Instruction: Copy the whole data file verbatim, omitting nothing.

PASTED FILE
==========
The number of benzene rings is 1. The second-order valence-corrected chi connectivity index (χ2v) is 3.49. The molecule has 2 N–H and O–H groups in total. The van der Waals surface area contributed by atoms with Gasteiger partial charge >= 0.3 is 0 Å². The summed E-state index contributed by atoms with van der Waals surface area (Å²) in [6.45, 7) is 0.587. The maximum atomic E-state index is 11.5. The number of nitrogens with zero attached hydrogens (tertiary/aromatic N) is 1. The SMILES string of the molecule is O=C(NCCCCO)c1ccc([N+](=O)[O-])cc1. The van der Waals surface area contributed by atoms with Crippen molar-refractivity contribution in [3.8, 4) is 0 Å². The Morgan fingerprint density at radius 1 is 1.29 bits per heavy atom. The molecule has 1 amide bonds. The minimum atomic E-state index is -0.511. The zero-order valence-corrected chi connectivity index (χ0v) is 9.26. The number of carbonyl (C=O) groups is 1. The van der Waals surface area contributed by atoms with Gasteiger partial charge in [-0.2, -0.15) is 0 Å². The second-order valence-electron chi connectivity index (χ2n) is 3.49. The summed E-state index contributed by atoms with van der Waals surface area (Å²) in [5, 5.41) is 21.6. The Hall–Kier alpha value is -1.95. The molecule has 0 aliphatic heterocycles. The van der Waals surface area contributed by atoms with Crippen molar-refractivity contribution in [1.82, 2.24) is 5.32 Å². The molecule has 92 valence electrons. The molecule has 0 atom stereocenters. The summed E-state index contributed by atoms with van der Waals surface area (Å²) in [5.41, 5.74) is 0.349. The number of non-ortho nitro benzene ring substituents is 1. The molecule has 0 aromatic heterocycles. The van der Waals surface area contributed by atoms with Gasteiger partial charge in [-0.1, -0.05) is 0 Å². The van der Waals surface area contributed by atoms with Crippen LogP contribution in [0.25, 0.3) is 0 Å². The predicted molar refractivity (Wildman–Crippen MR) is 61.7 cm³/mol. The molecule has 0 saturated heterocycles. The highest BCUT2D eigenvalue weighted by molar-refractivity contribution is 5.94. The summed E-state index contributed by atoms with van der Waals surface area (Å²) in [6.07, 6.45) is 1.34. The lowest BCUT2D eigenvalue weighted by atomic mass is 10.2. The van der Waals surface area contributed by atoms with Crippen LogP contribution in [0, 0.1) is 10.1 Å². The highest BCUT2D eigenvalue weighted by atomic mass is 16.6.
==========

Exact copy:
The number of benzene rings is 1. The second-order valence-corrected chi connectivity index (χ2v) is 3.49. The molecule has 2 N–H and O–H groups in total. The van der Waals surface area contributed by atoms with Gasteiger partial charge >= 0.3 is 0 Å². The summed E-state index contributed by atoms with van der Waals surface area (Å²) in [6.45, 7) is 0.587. The maximum atomic E-state index is 11.5. The number of nitrogens with zero attached hydrogens (tertiary/aromatic N) is 1. The SMILES string of the molecule is O=C(NCCCCO)c1ccc([N+](=O)[O-])cc1. The van der Waals surface area contributed by atoms with Crippen molar-refractivity contribution in [3.8, 4) is 0 Å². The Morgan fingerprint density at radius 1 is 1.29 bits per heavy atom. The molecule has 1 amide bonds. The minimum atomic E-state index is -0.511. The zero-order valence-corrected chi connectivity index (χ0v) is 9.26. The number of carbonyl (C=O) groups is 1. The van der Waals surface area contributed by atoms with Gasteiger partial charge in [-0.2, -0.15) is 0 Å². The second-order valence-electron chi connectivity index (χ2n) is 3.49. The summed E-state index contributed by atoms with van der Waals surface area (Å²) in [5, 5.41) is 21.6. The Hall–Kier alpha value is -1.95. The molecule has 0 aliphatic heterocycles. The van der Waals surface area contributed by atoms with Crippen molar-refractivity contribution in [1.82, 2.24) is 5.32 Å². The molecule has 92 valence electrons. The molecule has 0 atom stereocenters. The summed E-state index contributed by atoms with van der Waals surface area (Å²) in [5.41, 5.74) is 0.349. The number of non-ortho nitro benzene ring substituents is 1. The molecule has 0 aromatic heterocycles. The van der Waals surface area contributed by atoms with Gasteiger partial charge in [-0.1, -0.05) is 0 Å². The van der Waals surface area contributed by atoms with Crippen LogP contribution in [0.25, 0.3) is 0 Å². The predicted molar refractivity (Wildman–Crippen MR) is 61.7 cm³/mol. The molecule has 0 saturated heterocycles. The highest BCUT2D eigenvalue weighted by molar-refractivity contribution is 5.94. The summed E-state index contributed by atoms with van der Waals surface area (Å²) in [6.07, 6.45) is 1.34. The lowest BCUT2D eigenvalue weighted by atomic mass is 10.2. The van der Waals surface area contributed by atoms with Crippen LogP contribution in [0, 0.1) is 10.1 Å². The highest BCUT2D eigenvalue weighted by atomic mass is 16.6.